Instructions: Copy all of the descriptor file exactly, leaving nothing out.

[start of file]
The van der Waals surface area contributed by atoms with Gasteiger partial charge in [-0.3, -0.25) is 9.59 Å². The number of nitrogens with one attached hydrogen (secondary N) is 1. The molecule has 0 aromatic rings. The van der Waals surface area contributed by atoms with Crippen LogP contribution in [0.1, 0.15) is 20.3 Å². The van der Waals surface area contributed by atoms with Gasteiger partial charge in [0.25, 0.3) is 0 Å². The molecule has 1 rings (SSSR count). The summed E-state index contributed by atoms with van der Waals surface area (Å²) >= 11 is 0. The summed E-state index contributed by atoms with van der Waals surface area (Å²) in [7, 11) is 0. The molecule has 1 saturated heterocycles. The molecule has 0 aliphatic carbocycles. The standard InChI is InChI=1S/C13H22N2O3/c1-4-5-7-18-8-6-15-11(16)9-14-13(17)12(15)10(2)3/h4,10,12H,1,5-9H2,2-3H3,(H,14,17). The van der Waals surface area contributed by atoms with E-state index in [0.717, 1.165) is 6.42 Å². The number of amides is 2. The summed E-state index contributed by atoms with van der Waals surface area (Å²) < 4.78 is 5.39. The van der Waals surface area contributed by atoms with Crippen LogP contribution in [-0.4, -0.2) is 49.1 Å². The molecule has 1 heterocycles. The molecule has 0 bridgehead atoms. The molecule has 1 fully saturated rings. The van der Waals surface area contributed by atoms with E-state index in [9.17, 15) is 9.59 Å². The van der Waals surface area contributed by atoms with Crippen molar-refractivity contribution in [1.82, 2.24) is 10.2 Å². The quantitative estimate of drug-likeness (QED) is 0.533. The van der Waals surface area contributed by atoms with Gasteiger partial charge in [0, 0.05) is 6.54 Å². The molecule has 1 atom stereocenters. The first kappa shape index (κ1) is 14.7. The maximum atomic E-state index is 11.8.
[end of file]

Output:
The van der Waals surface area contributed by atoms with Gasteiger partial charge in [-0.3, -0.25) is 9.59 Å². The number of nitrogens with one attached hydrogen (secondary N) is 1. The molecule has 0 aromatic rings. The van der Waals surface area contributed by atoms with Crippen LogP contribution in [0.1, 0.15) is 20.3 Å². The van der Waals surface area contributed by atoms with Gasteiger partial charge in [0.25, 0.3) is 0 Å². The molecule has 1 rings (SSSR count). The summed E-state index contributed by atoms with van der Waals surface area (Å²) >= 11 is 0. The summed E-state index contributed by atoms with van der Waals surface area (Å²) in [7, 11) is 0. The molecule has 1 saturated heterocycles. The molecule has 0 aliphatic carbocycles. The standard InChI is InChI=1S/C13H22N2O3/c1-4-5-7-18-8-6-15-11(16)9-14-13(17)12(15)10(2)3/h4,10,12H,1,5-9H2,2-3H3,(H,14,17). The van der Waals surface area contributed by atoms with E-state index in [0.717, 1.165) is 6.42 Å². The number of amides is 2. The summed E-state index contributed by atoms with van der Waals surface area (Å²) < 4.78 is 5.39. The van der Waals surface area contributed by atoms with Crippen LogP contribution in [-0.4, -0.2) is 49.1 Å². The molecule has 1 heterocycles. The molecule has 0 bridgehead atoms. The molecule has 1 fully saturated rings. The van der Waals surface area contributed by atoms with E-state index in [9.17, 15) is 9.59 Å². The van der Waals surface area contributed by atoms with Crippen molar-refractivity contribution in [1.82, 2.24) is 10.2 Å². The quantitative estimate of drug-likeness (QED) is 0.533. The van der Waals surface area contributed by atoms with Gasteiger partial charge in [0, 0.05) is 6.54 Å². The molecule has 1 atom stereocenters. The first kappa shape index (κ1) is 14.7. The maximum atomic E-state index is 11.8.